Comment by Dave Riley on June 17, 2020 at 9:06

There are many herbs you can grow of course. The trick is to grow the ones you will use. And, as you suggest Andrew, actually use them.

Every week I use Thyme and Oregano.The thyme is the herb much celebrated in Trinidad and oregano is the Mexican essential. Similarly, there is always an excuse for chives.

I've just made up another batch of culantro and coriander based green sauce which I freeze in a range of containers for ongoing use. If you are of the parsley persuasion you gotta make up batches of chimichurri.

Contrary to what herb newbies may assume, herbing in cooking is just that. It isn't necessarily boutique. In Greece the herb used in a dish vary from island to island. So rather than fret over recipe bullying, it is OK to use the herb you prefer or  the one you have rather than have not.

I'm not against pairing but the world really is YOUR OYSTER.

Growing a lot of very different herbs may seem tantalising, but using them is the essential ingredient.

Comment by Andrew Cumberland on June 17, 2020 at 0:06

I think herbs should be the plants that every new food gardener focuses on.  You guys are right - a few fresh herbs take homemade meals to the next level... and they aren't hard to grow.  That's the kind of success that is very encouraging.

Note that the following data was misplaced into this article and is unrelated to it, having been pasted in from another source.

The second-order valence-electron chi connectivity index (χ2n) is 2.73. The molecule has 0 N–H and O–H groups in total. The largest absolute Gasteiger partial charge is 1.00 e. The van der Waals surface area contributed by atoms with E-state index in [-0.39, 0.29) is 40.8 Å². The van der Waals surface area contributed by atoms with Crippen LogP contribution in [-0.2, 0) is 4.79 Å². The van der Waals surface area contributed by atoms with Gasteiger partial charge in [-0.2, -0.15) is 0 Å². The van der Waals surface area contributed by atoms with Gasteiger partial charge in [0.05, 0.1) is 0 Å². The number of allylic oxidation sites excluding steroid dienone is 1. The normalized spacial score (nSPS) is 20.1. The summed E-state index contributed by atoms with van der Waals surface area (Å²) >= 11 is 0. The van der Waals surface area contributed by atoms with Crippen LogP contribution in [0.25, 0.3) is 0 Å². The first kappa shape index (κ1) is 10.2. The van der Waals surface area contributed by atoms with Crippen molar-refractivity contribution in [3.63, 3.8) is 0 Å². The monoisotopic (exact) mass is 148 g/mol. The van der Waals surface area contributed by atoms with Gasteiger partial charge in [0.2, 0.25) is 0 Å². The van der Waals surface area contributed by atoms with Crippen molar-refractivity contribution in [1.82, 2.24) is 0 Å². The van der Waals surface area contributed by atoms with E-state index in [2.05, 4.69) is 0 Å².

Comment by Doug Hanning on June 15, 2020 at 17:34

I could not agree more about the herbs. Everyone who comes and visits and asks what to grow, I encourage them to grow chives,parsley,oregano, thyme basil and corriander. Lemongrass and rosemary are set and forget.

 I seem to be planting basil and corriander more than anything else I grow. There is not a meal we make without a few fresh herbs and they make a soso dish into something with a great scent and taste.

Comment by Dave Riley on June 14, 2020 at 21:06

There are lessons here that I have learnt.

  1. Secure your herb needs by planting enough of the herbs you use. Maintaining a day to day herb supply  in itself is a major gardening challenge. So if you want to grow veg start with the culinary herbs.
  2. There are many 'greens' options so work it so that you grow a range you can always have leaves to choose from. This presumes that you follow a menu that actually eats the greens.